Police Scotland said officers are investigating following a report of ‘threatening communications’ being made online against Joanna Cherry.
The 54-year-old, an ally of former party leader Alex Salmond and widely tipped as a future SNP leadership challenger to First Minister Nicola Sturgeon, was replaced yesterday as justice and home affairs spokeswoman at Westminster.
The QC, who has been involved in an internal party row over gender recognition and trans rights, she had been removed from her role despite ‘hard work, results & a strong reputation’.
Her sacking sparked a huge row within the party, which has been riven by the schism between Ms Sturgeon and Mr Salmond. They are also on opposing sides of an investigation into the mishandling of sexual misconduct complaints against Mr Salmond in 2018 over which he was later cleared.
Ms Cherry lashed out at SNP colleague Kirsty Blackman today after the Aberdeen North MP supported her and attacked the ‘totally unacceptable’ threats.
Ms Cherry, who represents Edinburgh South West, replied: ‘Thank you for your concern but this is what can happen when you rile up your base with lies & smears.
‘Actions have consequences so please think hard again before you attack a colleague on social media.’
A Police Scotland spokeswoman said: ‘Around 7pm on Monday 1 February 2021 officers received a report of threatening communications having been made online. Inquiries are ongoing.’
Ms Cherry has urged caution over the Scottish Government’s plans to allow people to self-identify their gender.
This would allow people to change their gender legally without a medical diagnosis.
Along with other senior politicians, she has raised concerns over the impact it could have on women’s rights.
This has brought her into conflict with other SNP MPs, and she publicly clashed with Ms Blackman on the subject only last week.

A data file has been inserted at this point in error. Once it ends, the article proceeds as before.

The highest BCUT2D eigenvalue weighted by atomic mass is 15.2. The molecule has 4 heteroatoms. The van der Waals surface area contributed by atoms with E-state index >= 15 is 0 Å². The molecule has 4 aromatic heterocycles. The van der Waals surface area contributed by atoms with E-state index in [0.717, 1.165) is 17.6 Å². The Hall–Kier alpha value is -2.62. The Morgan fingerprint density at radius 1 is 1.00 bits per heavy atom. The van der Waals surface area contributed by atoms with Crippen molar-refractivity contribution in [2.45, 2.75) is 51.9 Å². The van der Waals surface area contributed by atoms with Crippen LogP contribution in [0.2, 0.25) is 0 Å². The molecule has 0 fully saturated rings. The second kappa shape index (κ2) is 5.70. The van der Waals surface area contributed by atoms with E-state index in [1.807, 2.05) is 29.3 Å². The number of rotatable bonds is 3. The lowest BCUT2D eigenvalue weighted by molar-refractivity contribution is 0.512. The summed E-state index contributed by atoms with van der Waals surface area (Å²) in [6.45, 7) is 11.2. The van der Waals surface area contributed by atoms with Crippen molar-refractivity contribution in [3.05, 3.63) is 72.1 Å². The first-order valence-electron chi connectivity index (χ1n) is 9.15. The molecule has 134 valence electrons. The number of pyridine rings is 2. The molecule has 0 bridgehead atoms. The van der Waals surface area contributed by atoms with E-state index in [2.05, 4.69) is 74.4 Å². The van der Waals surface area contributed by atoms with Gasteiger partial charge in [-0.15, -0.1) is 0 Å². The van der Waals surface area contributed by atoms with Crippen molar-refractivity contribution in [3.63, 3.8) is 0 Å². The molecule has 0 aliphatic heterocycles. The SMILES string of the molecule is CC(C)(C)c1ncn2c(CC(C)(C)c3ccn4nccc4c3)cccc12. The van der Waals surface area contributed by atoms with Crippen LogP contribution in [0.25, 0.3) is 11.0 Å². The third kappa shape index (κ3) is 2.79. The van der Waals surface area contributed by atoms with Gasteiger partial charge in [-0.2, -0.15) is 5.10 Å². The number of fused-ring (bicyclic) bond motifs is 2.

Last night’s reshuffle revealed that Anne McLaughlin had been appointed as the party’s Westminster spokeswoman on justice and immigration, without mentioning Ms Cherry’s departure.
An official reason for removing Ms Cherry from the frontbench was not given by the SNP amid speculation that it could have been because of the trans rights row or because she is viewed as a leadership threat to Ms Sturgeon.
As the reshuffle was announced, Ms Cherry tweeted: ‘Despite hard work, results & a strong reputation I’ve been sacked today from @theSNP front bench.’
She added: ‘Westminster is increasingly irrelevant to Scotland’s constitutional future and @theSNP would do well to radically rethink our strategy.’
Later on Monday the MP said she had contacted police after receiving a threat from a man.
She tweeted: ‘Action and inaction have consequences. Tonight I’ve received a vicious threat from a man to my personal safety.
‘The matter has been reported to Police Scotland and I’m somewhere safe. Thank you for all the lovely messages of support.
The decision to sack Ms Cherry prompted a furious backlash from supporters as fellow SNP MP Kenny MacAskill tweeted: ‘This is the leadership’s call but many of us find this inexplicable and harmful to our cause.’
An SNP parliamentarian told The National newspaper they believed Mr Blackford had sacked Ms Cherry with Ms Sturgeon’s approval.
‘It’s been well known that Jo and Nicola have not been getting on well for a long time,’ they said. ‘Ian Blackford was the willing stooge to wield the knife. There is no way this would have happened without Nicola Sturgeon. Not a chance.’
Meanwhile, an SNP source claimed to the New Statesman that the dismissal was for ‘continued gross disloyalty’.
The reshuffle saw four SNP MPs join the party’s frontbench team in the Commons, with Patricia Gibson becoming spokeswoman for housing, communities and local government, while Angela Crawley takes on the role of shadow spokeswoman for the Attorney General.
Richard Thomson and Stephen Flynn, both of whom were only elected to the Commons in 2019, have also stepped up, becoming the party’s Northern Ireland spokesman and business, energy and industrial strategy spokesman, respectively.
Meanwhile, Tommy Sheppard switches to constitutional affairs, having previously been the SNP’s Cabinet Office spokesman.
In a statement, SNP Westminster leader Ian Blackford said they party had a ‘wealth of talent and experience’, and that the reshuffle ‘ensures we are in the best possible position to hold the UK Government to account during this global pandemic and the aftermath of Brexit, to support colleagues ahead of the Scottish elections, and to deliver independence’.
There was no mention of Ms Cherry in his statement, with the SNP Westminster leader adding: ‘We are at a crucial time in politics. Never before have we faced a challenge as great as the global pandemic, and Scotland is acutely feeling the ramifications of leaving the European Union.
‘With the Scottish elections on the horizon and independence in touching distance, our new team is ready to work hard for Scotland.’